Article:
This is the opportunity. There are companies that will buy you because you’re the one that comes up with the innovation. You start it off and then they will pay you a, not, they will pay you a premium. To buy your business because they can take it to market right away. You’ve already tested it. You’ve already beaten it up and they can leverage it through their distribution channels.

    So the, the, the acquisition becomes strategic. And this is key because when you sell to a strategic buyer, you’re going to substantially increase your valuation. Now, I know we’re jumping ahead to exit and Augustin, I know that you’re not there yet, uh, but you will get there. I know you’re, you’re almost through start, which is great.

    The first section of the book is start. The second is scale. The third is exit and the fourth is repeat. Um, but, but fundamentally that’s why entrepreneurs do so well. There will be more. Millionaires minted from the paradigm shift that is occurring because of AI than any other technological shift in our lifetime.

    Now think about that. And that’s my opinion. Of course, there’s no opinion. Okay. I’m not some seer. I don’t want some evidence of this, right? But I just can see the impacts. That’s having the dramatic impact. There is a tornado and then there will be sub paradigm shifts, sort of like a earthquake, and then you have the, the sub earthquakes, the smaller earthquakes that can occur.

    Those will begin to happen as well. Two or three years down the line. Someone’s going to come up with a new technology and you can ride the wave for that technology. So we want to be aware of it. Normally we want to try to catch the wave one or two, maybe three years before. It hits the early majority. So you’re positioned really well, your products ready, and you’re ready to deliver the fastest and make it easier than any of your competitors.

    And, uh, Colin, that’s very interesting as you were making your points there. I wrote down a couple of things, uh, such as risk tolerant audiences, important time to market, and in my case, I love time to revenue. And then I wrote down a phrase that. I had said a long time ago, uh, when I was in my early days in banking and I said, do what the bank does the best and outsource the rest.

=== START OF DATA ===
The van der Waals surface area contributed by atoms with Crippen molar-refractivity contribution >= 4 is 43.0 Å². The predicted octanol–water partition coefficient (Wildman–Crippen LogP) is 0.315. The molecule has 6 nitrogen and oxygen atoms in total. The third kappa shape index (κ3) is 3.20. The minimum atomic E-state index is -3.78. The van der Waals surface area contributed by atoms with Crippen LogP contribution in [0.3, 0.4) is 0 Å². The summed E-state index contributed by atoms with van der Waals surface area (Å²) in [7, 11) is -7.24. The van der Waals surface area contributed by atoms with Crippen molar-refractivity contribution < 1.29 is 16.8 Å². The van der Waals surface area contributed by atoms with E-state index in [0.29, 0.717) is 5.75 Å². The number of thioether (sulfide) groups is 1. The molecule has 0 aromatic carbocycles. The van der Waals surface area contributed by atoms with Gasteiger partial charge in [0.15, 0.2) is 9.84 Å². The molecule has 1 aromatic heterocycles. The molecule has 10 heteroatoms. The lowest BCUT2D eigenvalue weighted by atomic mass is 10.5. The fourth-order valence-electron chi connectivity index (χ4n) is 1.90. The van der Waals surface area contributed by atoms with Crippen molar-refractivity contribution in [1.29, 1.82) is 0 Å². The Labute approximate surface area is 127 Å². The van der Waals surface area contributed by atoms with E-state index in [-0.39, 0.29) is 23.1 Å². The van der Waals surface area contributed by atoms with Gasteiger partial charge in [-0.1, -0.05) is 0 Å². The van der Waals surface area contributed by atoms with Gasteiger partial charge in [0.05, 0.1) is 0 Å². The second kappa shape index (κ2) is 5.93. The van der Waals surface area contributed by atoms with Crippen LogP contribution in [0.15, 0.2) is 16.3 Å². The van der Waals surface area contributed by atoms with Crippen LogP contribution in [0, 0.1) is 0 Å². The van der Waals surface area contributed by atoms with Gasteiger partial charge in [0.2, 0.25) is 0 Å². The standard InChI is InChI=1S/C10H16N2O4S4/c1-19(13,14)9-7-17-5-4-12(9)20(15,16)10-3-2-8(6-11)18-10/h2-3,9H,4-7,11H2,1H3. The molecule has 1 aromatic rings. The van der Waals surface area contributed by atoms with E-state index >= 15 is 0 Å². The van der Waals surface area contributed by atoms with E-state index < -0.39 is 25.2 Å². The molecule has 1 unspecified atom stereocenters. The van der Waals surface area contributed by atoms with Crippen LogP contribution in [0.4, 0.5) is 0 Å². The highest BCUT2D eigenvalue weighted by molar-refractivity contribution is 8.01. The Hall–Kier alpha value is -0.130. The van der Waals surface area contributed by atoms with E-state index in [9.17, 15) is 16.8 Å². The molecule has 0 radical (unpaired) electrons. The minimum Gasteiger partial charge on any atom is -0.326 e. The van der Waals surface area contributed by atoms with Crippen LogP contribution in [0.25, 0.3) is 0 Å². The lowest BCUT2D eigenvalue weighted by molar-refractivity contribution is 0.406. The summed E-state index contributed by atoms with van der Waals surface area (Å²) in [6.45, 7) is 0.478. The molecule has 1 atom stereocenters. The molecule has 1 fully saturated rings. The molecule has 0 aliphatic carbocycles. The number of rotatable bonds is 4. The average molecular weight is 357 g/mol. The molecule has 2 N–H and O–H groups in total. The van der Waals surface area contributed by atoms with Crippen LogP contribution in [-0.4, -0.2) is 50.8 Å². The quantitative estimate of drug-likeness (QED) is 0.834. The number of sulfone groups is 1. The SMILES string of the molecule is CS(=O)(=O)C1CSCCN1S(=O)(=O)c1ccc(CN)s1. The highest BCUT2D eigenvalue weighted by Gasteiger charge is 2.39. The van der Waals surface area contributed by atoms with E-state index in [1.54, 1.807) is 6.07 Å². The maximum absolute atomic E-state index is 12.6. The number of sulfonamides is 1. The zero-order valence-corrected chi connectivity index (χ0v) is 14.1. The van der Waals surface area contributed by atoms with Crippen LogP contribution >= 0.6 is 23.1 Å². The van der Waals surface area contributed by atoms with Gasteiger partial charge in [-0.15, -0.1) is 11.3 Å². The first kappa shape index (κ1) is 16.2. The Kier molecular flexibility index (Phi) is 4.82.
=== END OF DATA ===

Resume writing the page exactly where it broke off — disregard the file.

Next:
And then the word outsource the rest to me is, you know, buy a company if you can to ensure that you can provide products and services to the audience. I’ll give you an example. Back in 1995, the bank I was working with. Wanted to provide their FI banks in the Latin America region with a funds transfer, a letter of credit application, and then we developed internally a couple of other applications as well.

    Um. It was Windows based. Nobody had Windows based. Our competitor banks were working on DOS based applications. And we went out and we bought a product that a small company had developed. We interfaced it to our AS 400 platform and we were able to provide a front end system to banks within the Latin America region.

    They didn’t have Windows based applications. What did we do? We went ahead and we got them a Windows based laptop. Back then connectivity was, not laptop, sorry, a desktop. Connectivity was 1200 baud modems. And here I was carrying with 1200 baud modems, uh, ensuring that they were full duplex, not half duplex when we were installing and we were transmitting the files into, uh, a mailbox system and then downloading them.

    So we were trying to be innovative to capture that market space in review and positioning ourselves with our compass competition. So the point that I’m trying to allude to is. What is the opportunity that you have out there, similar to what we’re looking at AI is that paradigm shift that you’re making reference to where do the ideas lie and how do we actually take advantage of that?

    Uh, so really, as an entrepreneur, you have a lot of ideas. Many will fail, but if that idea you could position, you could market and within the industry that you’re at, you have the opportunity. Or someone finds that opportunity to give them a positioning of a product or service that will, in this case, provide delivery sooner, as you’ve made reference to, um, potentially it becomes a win win win situation in the long run.

    Yeah, I, I, yeah, bang on. I love your 1200 baud and duplex and you’re bringing me back, uh, words I haven’t heard for some time. Um, yeah, it’s this technology. Where do you find the ideas for your AI business? Um, I’m actually going to ask you not to look at AI for those ideas. Okay. I won’t What? As long as you’re capable, right?

    As long as you’re capable. Sorry. What’s that, Augustine? Yeah. I, I won’t look at AI for those ideas because maybe AI will throw me off in a different direction. But yeah, I, I, I see what, what you’re mentioning there. Um, and I was gonna say, when you said the 1200 bod. Uh, it was interesting because, um, the network that we worked with at the time was SIDA, and that’s actually the backbone of CompuServe, which eventually phased out.

    So, very interesting parallels out there. Oh, yeah, we could probably talk a lot about the early days. We love those early days of the internet. It was a special time, a very special time. And, uh, but we’re, uh, don’t look towards AI for your business idea. First of all, find an industry you love. And by the way, it may even mean get a job.